The Francis Crick Institute
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A Bayesian approach to incorporate structural data into the mapping of genotype to antigenic phenotype of influenza A(H3N2) viruses.

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journal contribution
posted on 2023-04-13, 14:01 authored by William T Harvey, Vinny Davies, Rodney S Daniels, Lynne Whittaker, Victoria Gregory, Alan J Hay, Dirk Husmeier, John W McCauley, Richard Reeve
Surface antigens of pathogens are commonly targeted by vaccine-elicited antibodies but antigenic variability, notably in RNA viruses such as influenza, HIV and SARS-CoV-2, pose challenges for control by vaccination. For example, influenza A(H3N2) entered the human population in 1968 causing a pandemic and has since been monitored, along with other seasonal influenza viruses, for the emergence of antigenic drift variants through intensive global surveillance and laboratory characterisation. Statistical models of the relationship between genetic differences among viruses and their antigenic similarity provide useful information to inform vaccine development, though accurate identification of causative mutations is complicated by highly correlated genetic signals that arise due to the evolutionary process. Here, using a sparse hierarchical Bayesian analogue of an experimentally validated model for integrating genetic and antigenic data, we identify the genetic changes in influenza A(H3N2) virus that underpin antigenic drift. We show that incorporating protein structural data into variable selection helps resolve ambiguities arising due to correlated signals, with the proportion of variables representing haemagglutinin positions decisively included, or excluded, increased from 59.8% to 72.4%. The accuracy of variable selection judged by proximity to experimentally determined antigenic sites was improved simultaneously. Structure-guided variable selection thus improves confidence in the identification of genetic explanations of antigenic variation and we also show that prioritising the identification of causative mutations is not detrimental to the predictive capability of the analysis. Indeed, incorporating structural information into variable selection resulted in a model that could more accurately predict antigenic assay titres for phenotypically-uncharacterised virus from genetic sequence. Combined, these analyses have the potential to inform choices of reference viruses, the targeting of laboratory assays, and predictions of the evolutionary success of different genotypes, and can therefore be used to inform vaccine selection processes.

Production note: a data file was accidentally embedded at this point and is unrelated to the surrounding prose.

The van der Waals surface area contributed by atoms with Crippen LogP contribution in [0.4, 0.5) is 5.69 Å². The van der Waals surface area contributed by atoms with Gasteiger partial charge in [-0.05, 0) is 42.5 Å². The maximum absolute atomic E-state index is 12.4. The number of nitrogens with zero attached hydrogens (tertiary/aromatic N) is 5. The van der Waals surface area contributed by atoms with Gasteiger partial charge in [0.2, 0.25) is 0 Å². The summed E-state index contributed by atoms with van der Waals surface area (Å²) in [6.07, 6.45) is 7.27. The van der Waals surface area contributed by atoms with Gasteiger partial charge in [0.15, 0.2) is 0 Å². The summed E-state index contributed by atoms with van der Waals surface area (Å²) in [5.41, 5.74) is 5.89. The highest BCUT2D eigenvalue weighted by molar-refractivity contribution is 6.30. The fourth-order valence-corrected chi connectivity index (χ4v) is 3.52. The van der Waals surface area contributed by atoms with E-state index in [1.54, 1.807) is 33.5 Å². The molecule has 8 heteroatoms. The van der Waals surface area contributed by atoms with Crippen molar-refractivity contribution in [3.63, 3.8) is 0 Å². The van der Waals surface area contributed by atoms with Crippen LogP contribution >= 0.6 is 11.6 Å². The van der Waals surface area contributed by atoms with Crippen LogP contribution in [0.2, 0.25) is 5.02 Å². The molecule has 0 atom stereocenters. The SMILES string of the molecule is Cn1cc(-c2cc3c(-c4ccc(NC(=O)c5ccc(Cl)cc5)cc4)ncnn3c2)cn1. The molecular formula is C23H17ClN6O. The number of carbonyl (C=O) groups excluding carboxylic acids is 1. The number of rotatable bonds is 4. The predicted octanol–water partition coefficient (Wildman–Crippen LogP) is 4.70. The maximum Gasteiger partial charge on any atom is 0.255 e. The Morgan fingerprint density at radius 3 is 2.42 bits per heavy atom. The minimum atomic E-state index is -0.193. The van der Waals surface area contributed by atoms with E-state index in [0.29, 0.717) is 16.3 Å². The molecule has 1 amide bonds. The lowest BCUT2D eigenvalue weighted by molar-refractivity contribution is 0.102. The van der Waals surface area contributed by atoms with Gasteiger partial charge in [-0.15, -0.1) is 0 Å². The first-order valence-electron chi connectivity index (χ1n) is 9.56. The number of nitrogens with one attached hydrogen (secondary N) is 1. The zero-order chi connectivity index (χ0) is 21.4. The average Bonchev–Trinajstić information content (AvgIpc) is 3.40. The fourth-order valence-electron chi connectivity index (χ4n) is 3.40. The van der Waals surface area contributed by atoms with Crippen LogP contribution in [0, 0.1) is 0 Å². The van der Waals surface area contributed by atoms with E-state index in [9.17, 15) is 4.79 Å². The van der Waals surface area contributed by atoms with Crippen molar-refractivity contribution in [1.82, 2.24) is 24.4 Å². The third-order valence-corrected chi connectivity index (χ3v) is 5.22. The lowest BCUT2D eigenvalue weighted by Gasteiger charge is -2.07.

Crick (Grant ID: CC1114, Grant title: McCauley CC1114)